company tax cuts

Why You Should Cheer the Government’s Budget Surplus

Fancy a tax cut?

It’s looking a lot more promising now that the Coalition government has delivered the first budget surplus in more than 10 years.

And Australians will get a better quality of life because of the federal government’s economic wins, according to Treasurer Josh Frydenberg, who has projected a budget surplus of $4.1 billion within two years.

The first budget update has disclosed information that could mean additional money for Australian wallets. Mr Frydenberg’s budget has disclosed an $11 billion war chest at the government’s will before the next election.

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Australians will get a better quality of life

Labor feels that the Liberal-National Coalition has benefited from good global conditions and has accused the government of not putting in the hard work.

The mid-year budget which was announced on Monday, demonstrates the government is on the right path for a $4.1 billion excess in 2019/20 — which almost doubles the May forecast of $2.2 billion.

On top of that, the Coalition anticipates to distribute surpluses for the next decade, including $12.5 billion for 2020/21 and $19 billion the following financial year.

According to the Australian Associated Press, the previous deficit forecast in May of $14.5 billion for this financial year has been cut to $5.2 billion.

These increases occurred since the government had raked in more revenue than predicted, due to corporate tax receipts and solid employment growth.

Mr Frydenberg said this result is ‘no accident’ and has put it to vibrant economic management.

Adding that the current shape of the nation’s books is not a goal for its own sake.

He told reporters on Monday in Canberra: ‘It is a means for a better way of life for more Australians’.

Growth hurting Labor’s chances?

Labor says that an optimistic global picture is the reason for the better results.

Predictably. The strong economy could still undo Labor’s hopes of winning the next election.

When was the last time any party gave due credit for economic gains to their opponents?

As shadow treasurer Chris Bowen said:

This is a government which is riding on the back of a good international economy and has given up on the task of budget repair themselves.

Growth is down, investment growth is down, wages growth is down, consumption growth is down, and the only thing that’s up is terms of trade.’

Growth has been forecast as 2.75% for this financial year, with an increase to 3% for 2019/20 and remaining at that figure for the next couple of years.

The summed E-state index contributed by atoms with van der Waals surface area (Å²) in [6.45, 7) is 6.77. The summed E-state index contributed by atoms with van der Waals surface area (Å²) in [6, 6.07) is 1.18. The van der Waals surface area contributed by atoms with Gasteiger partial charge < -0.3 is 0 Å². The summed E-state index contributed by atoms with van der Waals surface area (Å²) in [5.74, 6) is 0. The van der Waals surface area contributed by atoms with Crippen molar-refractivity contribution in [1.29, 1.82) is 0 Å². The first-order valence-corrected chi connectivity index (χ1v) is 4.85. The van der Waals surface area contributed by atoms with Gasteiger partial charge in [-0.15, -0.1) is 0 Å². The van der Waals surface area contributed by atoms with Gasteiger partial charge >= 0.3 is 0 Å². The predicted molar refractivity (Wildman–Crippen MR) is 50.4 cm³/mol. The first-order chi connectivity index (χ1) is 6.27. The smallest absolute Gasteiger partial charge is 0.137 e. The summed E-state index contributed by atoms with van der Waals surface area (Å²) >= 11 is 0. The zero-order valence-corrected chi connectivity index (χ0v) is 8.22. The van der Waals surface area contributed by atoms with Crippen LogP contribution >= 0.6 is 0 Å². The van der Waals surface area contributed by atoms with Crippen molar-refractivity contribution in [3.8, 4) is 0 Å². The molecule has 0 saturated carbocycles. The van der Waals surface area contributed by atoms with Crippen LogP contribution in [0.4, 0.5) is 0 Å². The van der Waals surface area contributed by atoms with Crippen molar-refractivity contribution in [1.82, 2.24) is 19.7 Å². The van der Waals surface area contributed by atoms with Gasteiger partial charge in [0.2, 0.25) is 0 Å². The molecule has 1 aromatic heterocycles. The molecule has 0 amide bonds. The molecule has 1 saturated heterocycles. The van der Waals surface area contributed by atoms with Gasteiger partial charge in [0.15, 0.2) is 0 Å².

It is expected that the unemployment rate will remain at 5% this year, and will stay at that figure until mid-2022.

But for this financial year and the following, the government clipped wage forecasts by 0.25%, with a 2.5% wage predicted for 2018/19 and 3% the following year. Labor brought attention to Australia’s debt levels, with an expected net debt to be $351.9 billion for this financial year.

To their defence, Mr Frydenberg had said that the forecast is presumed to trim down to $48.4 billion (1.5% of GDP) in 2028/29.

The budget also frameworks the costs correlated with policies introduced since May’s budget, along with an extra $3.2 billion for non-government schools over 10 years.

A multibillion-dollar ‘contingency reserve’ may approve for spending, for example deeper tax cuts intended for swaying voters.

PS: The tax burden on Australians has grown by leaps and bounds in our lifetime, and shows little sign of reversing. You may think you know who’s responsible for rising taxes. But as we reveal in our free new report — ‘What you could do to stop Australia’s Tax Freedom Day from blowing out even further in 2018’ — you may have it all wrong…Click here for more.

Comments: 1

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  1. It is just not in the Labor’s genes to produce a regular balanced budget. Whenever they are in the government they seem to have, “global unfavourable conditions”, while their opponents, seem to be “benefiting from such trends”. Yes, Labor champions itself as being progressive and dividing the cake more justly. It is just that they have difficulties in organising the cake production.
    Take for instance NDS: how would Labor’s successive budgets look like, if they were to implement it and be reelected again. Medibank and Medicare are very similar.
    JL